Both times, we strolled along and admired the ramparts (and we do love good ramparts) and enjoyed some ice cream. It is one of the best-preserved examples of medieval walls in Europe and the ice cream was good too.

The walled town of Montagnana, with its ramparts and turrets; A member of the I Borghi più belli d'Italia (the most beautiful towns in Italy); one of the best small Italian towns to visit in the north of Italy; picture of the ramparts and tower

Tip: If you are in the area, visit the nearby Monumental Garden of Valsanzibio. It won the best garden in Italy (2003) and Europe (2007). Miss M had so much fun playing in the water trick fountain and leading us through the garden.

The ‘Diana’s Pavillion’ or ‘Diana’s Doorway’ at the Monumental Garden of Valsanzibio; the main entrance by water to the Barbarigo estate in the 17th and 18th centuries; visitors would come by boat from Padua and Venice; winner of Best Garden in Italy (2003) and Europe (2007).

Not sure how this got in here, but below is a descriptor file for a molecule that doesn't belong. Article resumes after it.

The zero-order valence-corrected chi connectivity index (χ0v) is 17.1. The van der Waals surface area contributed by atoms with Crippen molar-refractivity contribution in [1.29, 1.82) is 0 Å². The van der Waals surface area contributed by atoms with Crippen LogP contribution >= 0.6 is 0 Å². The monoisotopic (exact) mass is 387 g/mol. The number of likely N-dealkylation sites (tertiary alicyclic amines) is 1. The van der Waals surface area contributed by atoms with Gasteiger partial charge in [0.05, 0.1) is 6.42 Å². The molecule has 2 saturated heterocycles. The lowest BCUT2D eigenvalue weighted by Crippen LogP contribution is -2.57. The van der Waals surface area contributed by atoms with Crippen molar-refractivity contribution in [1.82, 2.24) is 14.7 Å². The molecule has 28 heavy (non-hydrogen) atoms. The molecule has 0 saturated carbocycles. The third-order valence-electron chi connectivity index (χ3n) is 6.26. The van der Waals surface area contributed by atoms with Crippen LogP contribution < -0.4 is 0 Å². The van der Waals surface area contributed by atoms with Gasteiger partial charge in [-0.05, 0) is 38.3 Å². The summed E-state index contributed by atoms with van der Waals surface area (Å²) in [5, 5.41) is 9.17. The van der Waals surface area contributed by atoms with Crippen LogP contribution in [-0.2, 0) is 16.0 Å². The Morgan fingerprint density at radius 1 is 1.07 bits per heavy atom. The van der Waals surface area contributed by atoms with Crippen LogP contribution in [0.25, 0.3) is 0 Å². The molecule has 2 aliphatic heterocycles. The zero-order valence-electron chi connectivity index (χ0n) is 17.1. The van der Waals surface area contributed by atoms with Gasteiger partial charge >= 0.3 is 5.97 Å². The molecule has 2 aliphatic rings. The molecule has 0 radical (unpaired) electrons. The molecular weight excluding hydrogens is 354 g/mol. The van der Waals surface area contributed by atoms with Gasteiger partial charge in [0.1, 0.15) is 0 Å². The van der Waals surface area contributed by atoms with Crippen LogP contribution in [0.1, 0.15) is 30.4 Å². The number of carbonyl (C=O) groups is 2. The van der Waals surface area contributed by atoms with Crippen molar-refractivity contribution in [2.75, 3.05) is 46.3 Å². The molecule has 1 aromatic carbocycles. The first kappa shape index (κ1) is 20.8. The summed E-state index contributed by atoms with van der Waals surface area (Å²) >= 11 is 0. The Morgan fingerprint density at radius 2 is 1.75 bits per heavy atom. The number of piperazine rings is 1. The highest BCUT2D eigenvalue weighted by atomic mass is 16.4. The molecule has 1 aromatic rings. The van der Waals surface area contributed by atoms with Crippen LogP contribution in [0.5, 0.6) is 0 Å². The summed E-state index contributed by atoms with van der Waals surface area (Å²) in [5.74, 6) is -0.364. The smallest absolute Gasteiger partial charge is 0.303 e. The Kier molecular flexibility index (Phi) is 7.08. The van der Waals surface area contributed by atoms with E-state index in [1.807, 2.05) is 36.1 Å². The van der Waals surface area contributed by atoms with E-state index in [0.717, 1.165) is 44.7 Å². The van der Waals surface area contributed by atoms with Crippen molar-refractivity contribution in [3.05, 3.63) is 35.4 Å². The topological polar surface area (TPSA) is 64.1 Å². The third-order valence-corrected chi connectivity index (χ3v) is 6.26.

Padua is a university town on the Bacchiglione River, 40 km west of Venice. It is picturesque with a network of arcaded streets, bridges and large open piazze and is definitely one of the best small Italian towns to visit in the north.

Palazzo della Ragione in Padua; The building is beautiful and architecturally impressive and the frescoes and wooden horse inside are interesting; Padua is one of the best small Italian towns to visit in  the north of Italy; picture by postcardtrip from Pixabay

Padua is a great town to spend a day and there are four things that we would recommend:

  1. Go for a stroll around the city, taking in the arcades, bridges and piazze.
  2. Do a tour of Palazzo Bo, part of the University of Padua, which is the fifth oldest university in the world. Visit the anatomical theatre (which is very steep!), Galileo Galilei’s aula magna and the Hall of the Forty. Check online for tour times.
  3. Admire the Palazzo della Ragione and its frescoes. Yes, frescoes are popular in Padua. These depict the astrological theories of Pietro d’Abano, a professor at the university. Don’t forget to check out the giant wooden horse. Most days there is also a market next to the Palazzo where you can find some fruit for a picnic.